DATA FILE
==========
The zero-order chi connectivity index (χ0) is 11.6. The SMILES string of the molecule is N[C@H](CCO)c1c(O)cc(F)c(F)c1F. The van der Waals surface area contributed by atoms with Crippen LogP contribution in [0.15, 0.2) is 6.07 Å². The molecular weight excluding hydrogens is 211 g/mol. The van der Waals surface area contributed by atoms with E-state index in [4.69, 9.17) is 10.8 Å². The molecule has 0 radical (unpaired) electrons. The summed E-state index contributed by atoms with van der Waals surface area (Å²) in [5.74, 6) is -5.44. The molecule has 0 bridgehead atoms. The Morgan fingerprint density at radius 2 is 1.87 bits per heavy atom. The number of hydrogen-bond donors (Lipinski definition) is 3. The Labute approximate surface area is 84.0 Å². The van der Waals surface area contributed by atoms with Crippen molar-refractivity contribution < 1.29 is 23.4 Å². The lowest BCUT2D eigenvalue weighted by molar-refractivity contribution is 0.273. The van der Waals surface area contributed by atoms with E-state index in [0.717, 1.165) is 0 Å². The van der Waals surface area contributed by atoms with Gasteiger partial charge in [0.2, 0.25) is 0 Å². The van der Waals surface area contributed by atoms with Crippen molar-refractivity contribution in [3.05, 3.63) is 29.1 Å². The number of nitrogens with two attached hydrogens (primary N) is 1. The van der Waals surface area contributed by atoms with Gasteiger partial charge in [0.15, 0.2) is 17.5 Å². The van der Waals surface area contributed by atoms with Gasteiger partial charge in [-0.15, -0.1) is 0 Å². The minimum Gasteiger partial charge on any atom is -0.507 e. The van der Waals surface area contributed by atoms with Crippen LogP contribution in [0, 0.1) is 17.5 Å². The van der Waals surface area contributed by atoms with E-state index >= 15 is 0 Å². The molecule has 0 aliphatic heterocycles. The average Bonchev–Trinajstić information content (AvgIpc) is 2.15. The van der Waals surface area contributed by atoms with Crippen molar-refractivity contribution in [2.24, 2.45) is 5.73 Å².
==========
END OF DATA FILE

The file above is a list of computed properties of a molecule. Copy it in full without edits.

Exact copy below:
The zero-order chi connectivity index (χ0) is 11.6. The SMILES string of the molecule is N[C@H](CCO)c1c(O)cc(F)c(F)c1F. The van der Waals surface area contributed by atoms with Crippen LogP contribution in [0.15, 0.2) is 6.07 Å². The molecular weight excluding hydrogens is 211 g/mol. The van der Waals surface area contributed by atoms with E-state index in [4.69, 9.17) is 10.8 Å². The molecule has 0 radical (unpaired) electrons. The summed E-state index contributed by atoms with van der Waals surface area (Å²) in [5.74, 6) is -5.44. The molecule has 0 bridgehead atoms. The Morgan fingerprint density at radius 2 is 1.87 bits per heavy atom. The number of hydrogen-bond donors (Lipinski definition) is 3. The Labute approximate surface area is 84.0 Å². The van der Waals surface area contributed by atoms with Crippen molar-refractivity contribution < 1.29 is 23.4 Å². The lowest BCUT2D eigenvalue weighted by molar-refractivity contribution is 0.273. The van der Waals surface area contributed by atoms with E-state index in [0.717, 1.165) is 0 Å². The van der Waals surface area contributed by atoms with Gasteiger partial charge in [0.2, 0.25) is 0 Å². The van der Waals surface area contributed by atoms with Crippen molar-refractivity contribution in [3.05, 3.63) is 29.1 Å². The number of nitrogens with two attached hydrogens (primary N) is 1. The van der Waals surface area contributed by atoms with Gasteiger partial charge in [0.15, 0.2) is 17.5 Å². The van der Waals surface area contributed by atoms with Gasteiger partial charge in [-0.15, -0.1) is 0 Å². The minimum Gasteiger partial charge on any atom is -0.507 e. The van der Waals surface area contributed by atoms with Crippen LogP contribution in [0, 0.1) is 17.5 Å². The van der Waals surface area contributed by atoms with E-state index >= 15 is 0 Å². The molecule has 0 aliphatic heterocycles. The average Bonchev–Trinajstić information content (AvgIpc) is 2.15. The van der Waals surface area contributed by atoms with Crippen molar-refractivity contribution in [2.24, 2.45) is 5.73 Å².